Researchers say the treatment is both safe and effective in moderate-to-severe cases.
Lebrikizumab proved to be safe and efficacious in treating adults and adolescents with moderate-to-severe atopic dermatitis, according to results from a recent study.1
Lebrikizumab, a monoclonal antibody and biologic that targets interleukin (IL)-13, was granted a US Food and Drug Administration (FDA) Fast Track designation in December 2019. In November 2022, Eli Lilly and Company announced it had submitted a Biologics License Application (BLA) to the FDA for lebrikizumab for the treatment of atopic dermatitis.
“It’s thought to be very important in the underlying pathogenesis," said Jonathan Silverberg, MD, PhD, MPH, associate professor of dermatology at The George Washington University School of Medicine and Health Sciences, and lead author of the study.
Researchers conducted 2 identical phase 3, randomized, double-blind, and placebo-controlled trials to determine the safety and efficacy of lebrikizumab in treating patients with atopic dermatitis.
Study participants included adolescents and adults with moderate-to-severe atopic dermatitis. Adolescent patients were eligible to participate if they met a weight requirement of 88.2 pounds or greater.
Upon randomization, participants were assigned either the lebrikizumab or placebo treatment at a 2 to 1 ratio. Participants subcutaneously received 250 mg of one of the treatments on a basis of once per 2 weeks.
Researchers divided the study period into a 16-week induction period and a 36-week maintenance period. Using the Investigator’s Global Assessment (IGA), the Eczema Area and Severity Index (EASI), and itch and sleep analysis, they accumulated data from the induction period.
The study’s primary outcome was participant scores of 0 to 1 on the IGA scale, including an overall score reduction of 2 points from baseline analysis. Researchers also sought a secondary outcome of 75% improvement in EASI score (EASI-75) from baseline.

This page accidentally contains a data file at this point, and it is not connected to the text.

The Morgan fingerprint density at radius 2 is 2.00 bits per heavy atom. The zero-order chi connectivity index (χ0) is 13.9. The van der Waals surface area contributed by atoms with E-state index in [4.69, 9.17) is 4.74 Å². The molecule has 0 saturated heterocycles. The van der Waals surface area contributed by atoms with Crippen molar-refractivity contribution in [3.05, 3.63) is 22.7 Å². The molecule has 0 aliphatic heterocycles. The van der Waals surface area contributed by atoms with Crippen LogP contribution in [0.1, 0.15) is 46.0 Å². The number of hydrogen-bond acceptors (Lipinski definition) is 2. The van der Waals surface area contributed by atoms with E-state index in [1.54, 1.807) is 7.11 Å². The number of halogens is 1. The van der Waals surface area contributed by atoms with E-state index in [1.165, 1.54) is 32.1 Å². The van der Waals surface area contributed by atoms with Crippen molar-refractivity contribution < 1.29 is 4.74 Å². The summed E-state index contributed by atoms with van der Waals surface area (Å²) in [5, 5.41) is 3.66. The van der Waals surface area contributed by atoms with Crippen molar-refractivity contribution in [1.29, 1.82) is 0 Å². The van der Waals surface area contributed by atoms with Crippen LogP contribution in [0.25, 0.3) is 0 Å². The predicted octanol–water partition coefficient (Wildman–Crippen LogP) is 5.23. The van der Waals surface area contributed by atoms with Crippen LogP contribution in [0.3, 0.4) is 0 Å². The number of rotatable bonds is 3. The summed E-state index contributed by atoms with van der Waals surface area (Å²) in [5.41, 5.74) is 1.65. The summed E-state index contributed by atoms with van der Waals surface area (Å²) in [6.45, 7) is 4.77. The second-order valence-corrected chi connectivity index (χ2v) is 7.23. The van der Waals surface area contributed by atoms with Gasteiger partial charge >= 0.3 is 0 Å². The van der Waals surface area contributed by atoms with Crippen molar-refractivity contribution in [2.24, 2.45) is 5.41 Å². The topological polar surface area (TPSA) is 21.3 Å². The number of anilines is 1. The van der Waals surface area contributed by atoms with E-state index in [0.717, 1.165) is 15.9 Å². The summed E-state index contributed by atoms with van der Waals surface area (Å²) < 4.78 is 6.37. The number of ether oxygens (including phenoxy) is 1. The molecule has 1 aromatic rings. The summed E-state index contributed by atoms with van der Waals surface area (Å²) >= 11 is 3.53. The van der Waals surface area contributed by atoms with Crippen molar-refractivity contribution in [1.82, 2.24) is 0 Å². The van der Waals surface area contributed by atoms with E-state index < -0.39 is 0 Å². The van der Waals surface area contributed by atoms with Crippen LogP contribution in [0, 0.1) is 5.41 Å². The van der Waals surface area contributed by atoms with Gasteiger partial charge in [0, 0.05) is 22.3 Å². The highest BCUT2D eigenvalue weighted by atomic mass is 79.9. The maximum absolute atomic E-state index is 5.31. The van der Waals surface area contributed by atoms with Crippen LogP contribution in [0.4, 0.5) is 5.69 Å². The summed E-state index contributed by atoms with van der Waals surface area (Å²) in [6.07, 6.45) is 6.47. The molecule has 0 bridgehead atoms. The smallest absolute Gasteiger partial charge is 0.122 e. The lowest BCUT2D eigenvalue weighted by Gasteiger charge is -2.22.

At the conclusion of the 16 weeks, 43.1% of trial 1 participants using the lebrikizumab treatment (n=283) met the primary endpoint, and 58.8% met the EASI-75 endpoint. In participants using the placebo treatment (n=141), 12.7% of participants met the primary endpoint, and 16.2% met the EASI-75 endpoint.
Additionally, in trial 2, 33.2% of participants using lebrikizumab (n=281) met the primary endpoint, and 52.1% met EASI-75. Participants using the placebo (n=146) met the primary endpoint 10.8% of the time, and reached EASI-75 in 18.1% instances.
“These are two really well-designed, large, randomized control trials. It's about as good as you're going to get in study quality,” Silverberg said. “These results are extremely promising.”
Treatment-emergent adverse effects were mild to moderate in severity, leading to 0 cases of discontinuation.
“We are optimistic that these data will inform FDA approval for lebrikizumab in the United States, hopefully before the end of this calendar year. So this is hopefully coming to us pretty soon and will become a very important new addition to our toolbox in managing moderate to severe atopic dermatitis,” Silverberg said.